If I told you that Google had helped fund an ARM code optimised version of the Theora video codec, most people’s reaction would be immediately to skip forward to the next blog entry. Audio and video codecs are the classic example of things that no one cares about, until they don’t work.

Ask most computer users what their preferred video codec is and they’ll look at you as if you asked what sort of motor they’d prefer in their washing machine. “We just want it to work!” they say. In this regard, it’s exactly the same for content creators and publishers. Every visitor to a website that can’t view a video is one set of eyeballs less for a message to get through to. It doesn’t matter how clever the advertising is, how much time is spent honing the message or how many clever viral tricks are deployed to attract surfers to the site, the moment the page opens up with a big blank box where the content should be, all that has been in vain.

So, publish video so it plays back on everything

Nice idea - but far from simple to achieve. At the moment there is no standard way to deploy video on the web. Some sites use Flash, but this restricts them to a viewing audience that have Flash players, instantly excluding most phones. Some use embedded Java players, but this restricts you to a viewing audience running on powerful enough devices to be able to decode video and audio in a virtual machine, excluding anything slower than a laptop. Still others rely on embedded native players (such as Windows Media Player), excluding every platform other than the intended one. Finally some sites just offer videos as links and farm the job out to whatever video playing software the user has (hopefully!) installed on his machine.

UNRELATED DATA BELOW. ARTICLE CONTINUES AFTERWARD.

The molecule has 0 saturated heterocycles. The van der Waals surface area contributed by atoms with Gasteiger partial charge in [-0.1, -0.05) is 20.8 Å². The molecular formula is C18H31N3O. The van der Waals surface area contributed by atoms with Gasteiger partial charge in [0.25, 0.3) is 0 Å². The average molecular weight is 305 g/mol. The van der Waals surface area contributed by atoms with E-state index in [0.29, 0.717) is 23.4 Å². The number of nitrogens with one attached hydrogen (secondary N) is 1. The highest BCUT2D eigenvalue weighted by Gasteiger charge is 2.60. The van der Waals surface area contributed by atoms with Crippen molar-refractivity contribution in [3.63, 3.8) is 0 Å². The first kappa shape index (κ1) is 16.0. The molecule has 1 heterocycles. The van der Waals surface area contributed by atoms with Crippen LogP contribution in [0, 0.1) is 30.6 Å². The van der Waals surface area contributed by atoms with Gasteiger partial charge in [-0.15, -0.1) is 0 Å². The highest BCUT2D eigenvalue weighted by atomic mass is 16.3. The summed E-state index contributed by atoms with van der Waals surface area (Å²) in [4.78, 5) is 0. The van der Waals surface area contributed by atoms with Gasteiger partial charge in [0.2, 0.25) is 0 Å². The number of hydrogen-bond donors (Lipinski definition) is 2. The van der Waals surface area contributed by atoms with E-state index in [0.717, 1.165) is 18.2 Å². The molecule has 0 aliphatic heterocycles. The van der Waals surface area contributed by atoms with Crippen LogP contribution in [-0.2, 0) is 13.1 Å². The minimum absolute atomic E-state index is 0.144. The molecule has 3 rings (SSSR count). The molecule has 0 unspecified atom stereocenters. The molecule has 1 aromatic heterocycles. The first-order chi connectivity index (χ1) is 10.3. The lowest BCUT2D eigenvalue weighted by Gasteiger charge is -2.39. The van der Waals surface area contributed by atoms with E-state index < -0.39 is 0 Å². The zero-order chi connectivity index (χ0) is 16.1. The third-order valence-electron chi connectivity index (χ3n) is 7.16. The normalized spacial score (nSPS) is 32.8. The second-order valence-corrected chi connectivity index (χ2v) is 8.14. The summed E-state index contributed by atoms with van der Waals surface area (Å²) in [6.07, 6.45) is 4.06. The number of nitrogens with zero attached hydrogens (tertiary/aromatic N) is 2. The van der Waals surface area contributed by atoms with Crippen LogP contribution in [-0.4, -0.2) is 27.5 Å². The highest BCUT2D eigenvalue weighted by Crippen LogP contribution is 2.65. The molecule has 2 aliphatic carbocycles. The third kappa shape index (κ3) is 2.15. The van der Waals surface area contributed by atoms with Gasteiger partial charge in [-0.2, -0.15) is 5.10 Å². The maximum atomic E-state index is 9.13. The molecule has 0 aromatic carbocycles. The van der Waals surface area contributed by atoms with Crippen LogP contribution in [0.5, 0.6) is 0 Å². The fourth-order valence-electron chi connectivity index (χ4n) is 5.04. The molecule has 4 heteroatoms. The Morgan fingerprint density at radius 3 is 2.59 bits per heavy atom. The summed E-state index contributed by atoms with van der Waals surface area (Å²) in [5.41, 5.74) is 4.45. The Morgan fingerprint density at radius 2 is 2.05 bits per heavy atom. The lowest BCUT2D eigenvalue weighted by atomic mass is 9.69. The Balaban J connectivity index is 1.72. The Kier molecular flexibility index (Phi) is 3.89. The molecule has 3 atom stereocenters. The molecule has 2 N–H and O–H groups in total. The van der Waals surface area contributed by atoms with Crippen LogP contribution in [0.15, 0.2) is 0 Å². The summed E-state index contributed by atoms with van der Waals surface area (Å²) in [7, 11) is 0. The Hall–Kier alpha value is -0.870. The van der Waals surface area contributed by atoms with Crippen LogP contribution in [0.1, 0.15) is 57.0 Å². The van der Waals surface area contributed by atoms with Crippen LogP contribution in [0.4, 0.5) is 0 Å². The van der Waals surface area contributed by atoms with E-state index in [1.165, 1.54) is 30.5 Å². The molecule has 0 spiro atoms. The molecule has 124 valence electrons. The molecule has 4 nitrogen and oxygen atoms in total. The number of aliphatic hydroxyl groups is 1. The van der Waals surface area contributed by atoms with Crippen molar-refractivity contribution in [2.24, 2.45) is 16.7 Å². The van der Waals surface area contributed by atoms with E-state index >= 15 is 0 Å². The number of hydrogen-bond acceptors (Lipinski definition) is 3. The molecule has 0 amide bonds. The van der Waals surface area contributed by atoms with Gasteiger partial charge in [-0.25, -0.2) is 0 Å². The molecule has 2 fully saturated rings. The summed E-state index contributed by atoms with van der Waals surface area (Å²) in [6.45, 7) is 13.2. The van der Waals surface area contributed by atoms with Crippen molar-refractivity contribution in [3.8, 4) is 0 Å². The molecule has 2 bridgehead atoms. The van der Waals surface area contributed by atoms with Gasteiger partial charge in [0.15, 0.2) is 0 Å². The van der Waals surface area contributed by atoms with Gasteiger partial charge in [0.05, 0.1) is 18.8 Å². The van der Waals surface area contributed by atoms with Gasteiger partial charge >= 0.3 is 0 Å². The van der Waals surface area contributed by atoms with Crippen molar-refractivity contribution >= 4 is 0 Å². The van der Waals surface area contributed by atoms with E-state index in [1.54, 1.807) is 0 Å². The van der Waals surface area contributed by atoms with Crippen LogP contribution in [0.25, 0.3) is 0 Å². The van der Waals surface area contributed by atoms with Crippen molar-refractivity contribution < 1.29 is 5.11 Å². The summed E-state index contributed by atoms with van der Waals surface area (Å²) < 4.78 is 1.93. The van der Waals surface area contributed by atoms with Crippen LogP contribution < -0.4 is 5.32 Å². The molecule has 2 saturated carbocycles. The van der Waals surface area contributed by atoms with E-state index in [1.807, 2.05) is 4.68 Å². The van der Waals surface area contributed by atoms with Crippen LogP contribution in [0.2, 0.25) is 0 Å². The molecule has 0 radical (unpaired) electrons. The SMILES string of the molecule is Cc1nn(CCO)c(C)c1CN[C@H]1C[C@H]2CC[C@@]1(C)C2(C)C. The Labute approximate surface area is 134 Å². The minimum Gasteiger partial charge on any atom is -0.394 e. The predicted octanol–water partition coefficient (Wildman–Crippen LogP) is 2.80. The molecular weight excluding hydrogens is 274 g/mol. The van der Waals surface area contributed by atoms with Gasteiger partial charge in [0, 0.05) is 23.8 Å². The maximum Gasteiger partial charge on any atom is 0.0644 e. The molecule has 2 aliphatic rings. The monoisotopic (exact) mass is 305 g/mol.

None of these meets the seamless “it just works” goal - and none of them looks like it will ever do so in future. Like it or not, the profusion of different web access devices out there means that this is only going to get harder and harder. Once it was enough to make sure your video was viewable on both PCs and Macs. Now you have Android, ChromeOS, iPhoneOS, Linux, Maemo, Symbian and umpteen others. Not only that, you have to cope with a range of processing powers, from desktops to laptops, to netbooks, PDAs and phones. The problem is exploding, not shrinking.

Fortunately, there is some good news in the form of HTML 5. This new version of HTML (the basic language used to write webpages) introduces a video element.

This will allow people to write their websites specifying the appearance of videos in a standard way. How the individual browsers choose to implement the playback is then up to them - whether they handle movies themselves or farm them out to embedded/external players is a decision made by the viewer, not forced back onto the content creator. The even better news is that support for this is already arriving - Firefox, Opera, Chrome, and Safari have already rolled out HTML 5 support and other browsers won’t be far behind.

So, problem solved?